R and his sister S, who also lives in LA 😀
The details in the design were mind blowing.
The art pieces were displayed in various places around the villa, this was my favorite.

The marble floor with the intricate design.

There were a lot of different plants throughout the whole estate.

Don’t worry we were still listening to the tour while we took a selfie!

A statue of a man enjoying laying out under the sun…he was beautifully naked.

The main courtyard had a long reflecting pool.

The windows along the courtyard all had different designs. Again, so much detail.
Even the fountains were fancy with faces of people or animals shooting water from their mouths.

Subtle hints of fall in the garden grape vines.

Another quirky fountain…don’t you love it?
It really was a beautiful day to take the architectural tour with these two!
Crushing hard on California with all its beauty. x

The Sick Days

Being sick really sucks.
I missed work, missed the beautiful weekend weather, missed an improtant meeting for my friend’s wedding party next Saturday, and also missed having my sister over for the weekend. So that made me think that being sick really really sucks.
But then my best friend came over with homemade cream stew and shoga-yu (a ginger drink that warms up your body like no other). We call this O-mi-mai (お見舞い) in Japanese, to visit someone who is not well. And usually in Japan, when you visit someone it’s considered polite to bring something with you.
Needless to say, this cheered me up quite a bit. I’m definitely feeling very lucky that I have such a good friend close by. And even though my runny nose and cough still hasn’t gone away, I’m ready to start the new week at work tomorrow.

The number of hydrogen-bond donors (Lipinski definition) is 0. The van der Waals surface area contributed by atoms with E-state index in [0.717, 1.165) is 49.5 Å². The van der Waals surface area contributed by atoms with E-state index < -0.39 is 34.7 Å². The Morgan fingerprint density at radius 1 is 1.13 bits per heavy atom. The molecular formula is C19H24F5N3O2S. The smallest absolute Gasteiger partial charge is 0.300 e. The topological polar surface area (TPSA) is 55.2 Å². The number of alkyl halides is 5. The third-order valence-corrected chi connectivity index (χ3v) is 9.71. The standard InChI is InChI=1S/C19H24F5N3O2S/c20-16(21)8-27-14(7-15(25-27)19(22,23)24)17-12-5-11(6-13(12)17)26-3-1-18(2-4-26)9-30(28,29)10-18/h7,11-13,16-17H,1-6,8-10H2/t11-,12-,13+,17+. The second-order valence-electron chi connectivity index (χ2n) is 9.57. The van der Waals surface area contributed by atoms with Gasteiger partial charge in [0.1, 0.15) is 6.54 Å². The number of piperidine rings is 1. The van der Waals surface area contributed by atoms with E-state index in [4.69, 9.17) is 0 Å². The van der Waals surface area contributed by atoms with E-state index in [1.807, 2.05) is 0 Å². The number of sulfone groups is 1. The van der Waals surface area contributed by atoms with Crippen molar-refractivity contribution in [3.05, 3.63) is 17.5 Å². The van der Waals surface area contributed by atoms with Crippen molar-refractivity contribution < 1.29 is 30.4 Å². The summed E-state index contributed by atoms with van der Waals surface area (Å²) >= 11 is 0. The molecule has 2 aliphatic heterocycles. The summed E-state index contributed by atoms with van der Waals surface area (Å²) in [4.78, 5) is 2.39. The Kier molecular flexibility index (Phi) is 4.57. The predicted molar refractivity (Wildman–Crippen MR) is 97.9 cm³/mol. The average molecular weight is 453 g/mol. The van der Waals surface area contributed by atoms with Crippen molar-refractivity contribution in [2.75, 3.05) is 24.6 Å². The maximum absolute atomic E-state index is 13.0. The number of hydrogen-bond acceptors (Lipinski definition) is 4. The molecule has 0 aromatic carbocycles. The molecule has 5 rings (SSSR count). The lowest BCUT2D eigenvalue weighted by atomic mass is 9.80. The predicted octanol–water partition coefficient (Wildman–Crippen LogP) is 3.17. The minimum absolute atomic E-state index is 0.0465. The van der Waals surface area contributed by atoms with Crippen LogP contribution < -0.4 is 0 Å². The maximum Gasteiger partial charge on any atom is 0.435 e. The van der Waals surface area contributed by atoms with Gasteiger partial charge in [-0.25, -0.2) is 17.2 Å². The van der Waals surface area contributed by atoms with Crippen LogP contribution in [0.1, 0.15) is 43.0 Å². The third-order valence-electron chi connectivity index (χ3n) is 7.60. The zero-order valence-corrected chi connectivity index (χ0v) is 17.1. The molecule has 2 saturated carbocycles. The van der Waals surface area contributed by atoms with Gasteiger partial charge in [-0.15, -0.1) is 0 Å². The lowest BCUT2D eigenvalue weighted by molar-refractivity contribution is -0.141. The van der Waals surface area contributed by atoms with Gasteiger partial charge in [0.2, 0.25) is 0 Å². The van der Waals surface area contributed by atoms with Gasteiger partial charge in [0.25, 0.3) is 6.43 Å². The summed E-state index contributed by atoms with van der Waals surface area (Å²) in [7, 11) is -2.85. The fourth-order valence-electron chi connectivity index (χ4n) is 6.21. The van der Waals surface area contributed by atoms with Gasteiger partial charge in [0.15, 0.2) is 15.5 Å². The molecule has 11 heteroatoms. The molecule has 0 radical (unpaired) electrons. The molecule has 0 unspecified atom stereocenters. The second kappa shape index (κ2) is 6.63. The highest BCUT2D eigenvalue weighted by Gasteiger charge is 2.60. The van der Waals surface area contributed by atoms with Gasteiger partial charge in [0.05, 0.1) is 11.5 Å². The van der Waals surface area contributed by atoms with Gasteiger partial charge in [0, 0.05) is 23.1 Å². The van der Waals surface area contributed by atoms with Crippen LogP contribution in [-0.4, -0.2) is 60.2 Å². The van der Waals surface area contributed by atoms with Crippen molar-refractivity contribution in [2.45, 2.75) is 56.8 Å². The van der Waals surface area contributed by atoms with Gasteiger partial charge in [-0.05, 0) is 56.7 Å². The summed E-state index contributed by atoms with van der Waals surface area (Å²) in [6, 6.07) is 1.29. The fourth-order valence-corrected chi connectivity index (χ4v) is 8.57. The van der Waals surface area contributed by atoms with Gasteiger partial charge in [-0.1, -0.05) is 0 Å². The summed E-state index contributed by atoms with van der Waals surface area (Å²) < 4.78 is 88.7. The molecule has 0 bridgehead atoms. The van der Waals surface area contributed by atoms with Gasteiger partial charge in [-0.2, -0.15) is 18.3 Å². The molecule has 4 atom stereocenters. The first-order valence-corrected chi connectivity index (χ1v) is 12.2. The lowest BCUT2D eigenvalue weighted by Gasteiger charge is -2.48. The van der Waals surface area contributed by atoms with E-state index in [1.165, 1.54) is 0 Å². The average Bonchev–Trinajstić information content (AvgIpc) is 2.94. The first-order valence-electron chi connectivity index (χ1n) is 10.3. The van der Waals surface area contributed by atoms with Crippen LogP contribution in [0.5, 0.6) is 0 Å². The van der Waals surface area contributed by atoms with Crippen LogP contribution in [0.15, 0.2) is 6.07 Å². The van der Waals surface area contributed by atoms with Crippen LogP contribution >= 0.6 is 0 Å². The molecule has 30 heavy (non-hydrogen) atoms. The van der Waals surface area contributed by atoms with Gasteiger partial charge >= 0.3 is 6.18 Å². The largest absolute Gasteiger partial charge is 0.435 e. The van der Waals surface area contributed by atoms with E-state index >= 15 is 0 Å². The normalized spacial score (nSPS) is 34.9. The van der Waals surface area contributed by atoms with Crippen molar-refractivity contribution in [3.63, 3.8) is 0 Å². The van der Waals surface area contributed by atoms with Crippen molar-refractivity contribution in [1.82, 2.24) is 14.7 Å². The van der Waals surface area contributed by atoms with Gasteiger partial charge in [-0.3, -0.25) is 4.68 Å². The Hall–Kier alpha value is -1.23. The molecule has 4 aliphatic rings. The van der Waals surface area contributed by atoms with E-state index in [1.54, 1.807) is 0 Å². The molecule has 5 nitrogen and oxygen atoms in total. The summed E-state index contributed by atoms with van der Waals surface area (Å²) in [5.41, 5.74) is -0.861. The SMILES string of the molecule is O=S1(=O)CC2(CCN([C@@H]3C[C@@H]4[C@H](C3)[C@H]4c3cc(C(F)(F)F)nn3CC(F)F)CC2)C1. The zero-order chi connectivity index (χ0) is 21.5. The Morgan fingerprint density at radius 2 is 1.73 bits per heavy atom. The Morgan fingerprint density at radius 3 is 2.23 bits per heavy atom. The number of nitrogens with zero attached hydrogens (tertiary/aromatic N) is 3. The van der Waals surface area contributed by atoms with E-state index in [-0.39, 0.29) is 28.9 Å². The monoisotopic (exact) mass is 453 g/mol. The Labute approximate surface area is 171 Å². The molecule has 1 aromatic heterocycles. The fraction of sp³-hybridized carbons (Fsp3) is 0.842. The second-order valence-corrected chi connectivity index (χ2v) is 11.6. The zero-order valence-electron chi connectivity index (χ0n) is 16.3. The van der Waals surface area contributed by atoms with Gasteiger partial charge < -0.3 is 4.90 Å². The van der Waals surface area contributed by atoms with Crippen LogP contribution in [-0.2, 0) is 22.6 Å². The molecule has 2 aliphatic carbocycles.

With a mask, of course. x

The Last Bookstore in Los Angeles

Look how pretty the streets of Los Angeles are!
I love the lights. Los Angeles is such an artistic city, there’s art every where you look. I really had no idea…although seeing as it’s such a huge city full of artists in film, music, and who knows what else, I really should have expected it.
So here’s a question. What are some things you always do when travelling?
One of the things I always love to do when I’m travelling is to poke my head into local bookstores. The smell of books, whether new or old, always has a way of making me feel at home. And I don’t think there’s ever been a bookstore that I didn’t like. But I have to say I was pretty excited to step into this particular independent bookstore in downtown LA.
The Last Bookstore is an amazing treasure house filled with a mind-blowing wide-range of books, eclectic vinyl records, and book related art around every corner.